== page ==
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Healthcare Information Standards for Frailty: Why, When and How (2 of 5)


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Trillium II /Focus workshop at Informatics for Health2017: Manchester, April 24-27, 2017
Frailty is an age-related state of vulnerability to the risk of adverse health out-comes after a stressor event. The condition predisposes individuals to progressive decline in different functional domains, leading to falls and fractures, disability and dependency on others, hospitalization, institutional placement and ultimately death. We discuss drivers, challenges and opportunities for healthcare information standards related to frailty in old age in an effort to launch a call for coordinated action across research, policy, and academia. Key issues are selected as the back-drop for this discussion: EHR, patient summaries and frailty in a context of coor-dinated care enabled by health IT standards.
Presentation 1 of 5: Silvina Santana University of Aveiro

Published in: Health & Medicine
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Healthcare Information Standards for Frailty: Why, When and How (2 of 5)

  1. 1. Silvina Santana, University of Aveiro Frail elder citizen trajectories: user story as starting point and reflection opportunity Healthcare information standards for frailty: why, when and how? Informatics for Health 2017, Manchester, 25 April
  2. 2. John Smith A TALE IN SEVERAL ACTS • Aged 80 years old. • 1.80 m tall, he has weighed around 70 Kg for the last few years. • Lives with his wife Ann in a small house in the suburb of a small city. • The house has two floors and the bedroom and bathroom are on the 2nd floor. There is a small toilet on the 1st floor. • He is almost autonomous in the activity of daily living (ADL 5/6; -1 because of urinary incontinence) and in the instrumental activities of daily living (IADL 4/5; -1 because his drugs are prepared by his wife).
  3. 3. John Smith A TALE IN SEVERAL ACTS • Used to visit his GP regularly for check-up examination. • Took medications for a moderate hypertension and for hyperlipidemia, also acetyl salicylic acid. • Cognitive screening, physical examination and blood tests were normal. • Blood pressure was well controlled. • He paid attention to his diet and walked regularly.
  4. 4. John Smith A TALE IN SEVERAL ACTS • Three months ago, John underwent surgical removal of a prostatic adenoma and developed a serious urinary tract infection, remaining hospitalized for 2 weeks. • Since discharged, he lost 5 Kg, kept feeling tired and refused to leave his house and to perform everyday activities as he used to. • He kept falling without apparent cause and with increasing frequency. • Last time his wife has found him on the floor, he was very confused and unable to report for how long he has there. • He had a strong pain in the left leg and was unable to stand up.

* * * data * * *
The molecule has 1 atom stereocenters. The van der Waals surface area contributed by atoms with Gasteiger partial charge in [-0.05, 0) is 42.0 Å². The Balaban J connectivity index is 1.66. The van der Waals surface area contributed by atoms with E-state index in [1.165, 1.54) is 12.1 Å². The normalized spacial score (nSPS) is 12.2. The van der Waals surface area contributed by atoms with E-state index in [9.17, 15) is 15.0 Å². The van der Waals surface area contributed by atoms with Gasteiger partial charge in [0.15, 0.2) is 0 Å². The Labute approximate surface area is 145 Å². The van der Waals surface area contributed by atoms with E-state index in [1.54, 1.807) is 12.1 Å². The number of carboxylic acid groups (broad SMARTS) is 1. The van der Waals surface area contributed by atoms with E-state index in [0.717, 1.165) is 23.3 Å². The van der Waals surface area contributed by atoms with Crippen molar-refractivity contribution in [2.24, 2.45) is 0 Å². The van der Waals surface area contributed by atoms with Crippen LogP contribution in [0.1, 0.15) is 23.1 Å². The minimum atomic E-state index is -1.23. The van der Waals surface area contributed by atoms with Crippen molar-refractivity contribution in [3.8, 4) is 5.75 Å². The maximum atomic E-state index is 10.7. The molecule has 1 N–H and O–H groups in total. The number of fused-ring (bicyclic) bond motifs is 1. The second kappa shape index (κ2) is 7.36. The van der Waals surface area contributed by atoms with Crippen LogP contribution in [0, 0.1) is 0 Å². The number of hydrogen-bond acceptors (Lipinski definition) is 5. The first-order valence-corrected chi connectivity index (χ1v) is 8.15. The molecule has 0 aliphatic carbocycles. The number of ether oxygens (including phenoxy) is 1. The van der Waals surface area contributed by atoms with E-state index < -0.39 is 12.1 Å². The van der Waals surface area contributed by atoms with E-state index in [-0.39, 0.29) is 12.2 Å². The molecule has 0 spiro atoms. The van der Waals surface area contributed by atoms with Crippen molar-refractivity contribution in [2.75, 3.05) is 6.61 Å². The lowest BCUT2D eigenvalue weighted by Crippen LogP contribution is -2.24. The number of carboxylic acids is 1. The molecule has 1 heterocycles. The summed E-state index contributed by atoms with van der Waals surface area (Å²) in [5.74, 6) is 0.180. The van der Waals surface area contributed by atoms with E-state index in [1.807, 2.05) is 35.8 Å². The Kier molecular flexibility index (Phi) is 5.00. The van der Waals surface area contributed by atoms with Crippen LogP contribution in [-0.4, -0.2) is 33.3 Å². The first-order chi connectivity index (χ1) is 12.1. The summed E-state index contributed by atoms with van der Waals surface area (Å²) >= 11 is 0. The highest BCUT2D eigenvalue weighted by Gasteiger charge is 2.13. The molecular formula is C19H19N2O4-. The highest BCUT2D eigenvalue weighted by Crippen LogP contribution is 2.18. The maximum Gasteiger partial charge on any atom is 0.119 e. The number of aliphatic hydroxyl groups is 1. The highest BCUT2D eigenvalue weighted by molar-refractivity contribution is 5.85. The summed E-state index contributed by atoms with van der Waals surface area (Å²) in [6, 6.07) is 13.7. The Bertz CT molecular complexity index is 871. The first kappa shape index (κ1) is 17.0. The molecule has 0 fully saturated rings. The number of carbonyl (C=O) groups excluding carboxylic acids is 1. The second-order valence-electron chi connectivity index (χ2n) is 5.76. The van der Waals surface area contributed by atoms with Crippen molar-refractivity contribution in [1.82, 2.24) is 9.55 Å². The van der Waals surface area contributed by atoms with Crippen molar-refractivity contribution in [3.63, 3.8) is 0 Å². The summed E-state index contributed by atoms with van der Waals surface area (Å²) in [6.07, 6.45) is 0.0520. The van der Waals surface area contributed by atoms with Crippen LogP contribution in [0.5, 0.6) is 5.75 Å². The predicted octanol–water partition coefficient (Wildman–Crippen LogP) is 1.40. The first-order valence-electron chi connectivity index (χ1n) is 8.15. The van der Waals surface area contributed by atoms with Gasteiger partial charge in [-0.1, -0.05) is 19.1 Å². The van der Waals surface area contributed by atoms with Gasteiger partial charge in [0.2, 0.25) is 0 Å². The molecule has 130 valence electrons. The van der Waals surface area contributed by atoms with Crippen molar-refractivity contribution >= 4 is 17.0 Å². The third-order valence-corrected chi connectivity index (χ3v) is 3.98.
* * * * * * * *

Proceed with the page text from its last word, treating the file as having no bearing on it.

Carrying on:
5. 5. John Smith A TALE IN SEVERAL ACTS • John arrived to the emergency department in very bad conditions. • Very agitated, unable to refer his medical history or current therapy. • He was hospitalized and underwent hip replacement with a prosthesis. • Treated with many sedatives and finally an anti-delirium therapy. • He was transferred to a specialized rehab unit and then a general geriatric rehabilitation regimen. • Lost many of his previous abilities and need a cane to walk. • He was moved to a residential home. • After 1 month there, he finally got home with prescription of physiotherapy at home, cane and wheelchair to move outside.
  6. 6. John Smith A TALE IN SEVERAL ACTS How is responsibility managed among all care professionals (doctors, nurses, social workers, caregivers, care managers etc.) What information about the patient health status would be required to ensure efficient professional help along the entire pathway?   What information about the patient is necessary to assure a smooth transfer among different health care entities? What kind of data should the patient summary provide to optimize care in planned and every day settings? What kind of data on frailty status is necessary if any?